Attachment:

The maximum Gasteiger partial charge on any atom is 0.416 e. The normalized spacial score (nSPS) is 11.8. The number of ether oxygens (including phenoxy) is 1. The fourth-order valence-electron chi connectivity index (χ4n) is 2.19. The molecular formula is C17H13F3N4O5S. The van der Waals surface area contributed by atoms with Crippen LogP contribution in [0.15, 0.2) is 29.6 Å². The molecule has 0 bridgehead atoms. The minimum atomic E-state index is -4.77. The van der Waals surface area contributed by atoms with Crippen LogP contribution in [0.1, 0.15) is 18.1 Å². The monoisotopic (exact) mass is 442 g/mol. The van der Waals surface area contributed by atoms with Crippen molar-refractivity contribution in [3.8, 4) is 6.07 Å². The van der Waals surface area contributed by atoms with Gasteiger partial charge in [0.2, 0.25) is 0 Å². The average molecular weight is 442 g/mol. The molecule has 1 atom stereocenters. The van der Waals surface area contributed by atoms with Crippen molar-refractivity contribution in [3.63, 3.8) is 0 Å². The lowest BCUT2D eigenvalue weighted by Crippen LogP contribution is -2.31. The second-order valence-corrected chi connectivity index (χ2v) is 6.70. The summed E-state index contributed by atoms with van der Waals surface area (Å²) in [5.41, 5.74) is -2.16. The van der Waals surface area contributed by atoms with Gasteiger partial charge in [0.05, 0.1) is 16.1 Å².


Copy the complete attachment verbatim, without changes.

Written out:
The maximum Gasteiger partial charge on any atom is 0.416 e. The normalized spacial score (nSPS) is 11.8. The number of ether oxygens (including phenoxy) is 1. The fourth-order valence-electron chi connectivity index (χ4n) is 2.19. The molecular formula is C17H13F3N4O5S. The van der Waals surface area contributed by atoms with Crippen LogP contribution in [0.15, 0.2) is 29.6 Å². The molecule has 0 bridgehead atoms. The minimum atomic E-state index is -4.77. The van der Waals surface area contributed by atoms with Crippen LogP contribution in [0.1, 0.15) is 18.1 Å². The monoisotopic (exact) mass is 442 g/mol. The van der Waals surface area contributed by atoms with Crippen molar-refractivity contribution in [3.8, 4) is 6.07 Å². The van der Waals surface area contributed by atoms with Gasteiger partial charge in [0.2, 0.25) is 0 Å². The average molecular weight is 442 g/mol. The molecule has 1 atom stereocenters. The van der Waals surface area contributed by atoms with Crippen molar-refractivity contribution in [3.63, 3.8) is 0 Å². The lowest BCUT2D eigenvalue weighted by Crippen LogP contribution is -2.31. The second-order valence-corrected chi connectivity index (χ2v) is 6.70. The summed E-state index contributed by atoms with van der Waals surface area (Å²) in [5.41, 5.74) is -2.16. The van der Waals surface area contributed by atoms with Gasteiger partial charge in [0.05, 0.1) is 16.1 Å².